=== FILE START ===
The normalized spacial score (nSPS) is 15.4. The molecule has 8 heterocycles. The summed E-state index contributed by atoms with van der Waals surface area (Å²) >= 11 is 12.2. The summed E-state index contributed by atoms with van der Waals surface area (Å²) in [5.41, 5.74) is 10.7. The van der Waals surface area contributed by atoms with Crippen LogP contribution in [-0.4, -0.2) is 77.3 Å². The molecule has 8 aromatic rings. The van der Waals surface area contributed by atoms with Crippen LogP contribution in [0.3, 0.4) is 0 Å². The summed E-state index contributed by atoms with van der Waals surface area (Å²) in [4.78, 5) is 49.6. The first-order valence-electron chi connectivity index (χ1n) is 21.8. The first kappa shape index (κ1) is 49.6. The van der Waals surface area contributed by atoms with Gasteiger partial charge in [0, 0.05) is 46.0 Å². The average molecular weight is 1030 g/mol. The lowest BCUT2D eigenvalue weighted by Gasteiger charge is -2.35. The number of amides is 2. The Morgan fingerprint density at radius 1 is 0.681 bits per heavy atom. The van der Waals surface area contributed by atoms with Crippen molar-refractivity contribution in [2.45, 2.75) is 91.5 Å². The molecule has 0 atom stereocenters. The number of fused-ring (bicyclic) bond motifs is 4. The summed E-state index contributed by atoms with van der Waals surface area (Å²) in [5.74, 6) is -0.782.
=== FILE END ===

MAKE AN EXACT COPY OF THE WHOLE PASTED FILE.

The normalized spacial score (nSPS) is 15.4. The molecule has 8 heterocycles. The summed E-state index contributed by atoms with van der Waals surface area (Å²) >= 11 is 12.2. The summed E-state index contributed by atoms with van der Waals surface area (Å²) in [5.41, 5.74) is 10.7. The van der Waals surface area contributed by atoms with Crippen LogP contribution in [-0.4, -0.2) is 77.3 Å². The molecule has 8 aromatic rings. The van der Waals surface area contributed by atoms with Crippen LogP contribution in [0.3, 0.4) is 0 Å². The summed E-state index contributed by atoms with van der Waals surface area (Å²) in [4.78, 5) is 49.6. The first-order valence-electron chi connectivity index (χ1n) is 21.8. The first kappa shape index (κ1) is 49.6. The van der Waals surface area contributed by atoms with Gasteiger partial charge in [0, 0.05) is 46.0 Å². The average molecular weight is 1030 g/mol. The lowest BCUT2D eigenvalue weighted by Gasteiger charge is -2.35. The number of amides is 2. The Morgan fingerprint density at radius 1 is 0.681 bits per heavy atom. The van der Waals surface area contributed by atoms with Crippen molar-refractivity contribution in [2.45, 2.75) is 91.5 Å². The molecule has 0 atom stereocenters. The number of fused-ring (bicyclic) bond motifs is 4. The summed E-state index contributed by atoms with van der Waals surface area (Å²) in [5.74, 6) is -0.782.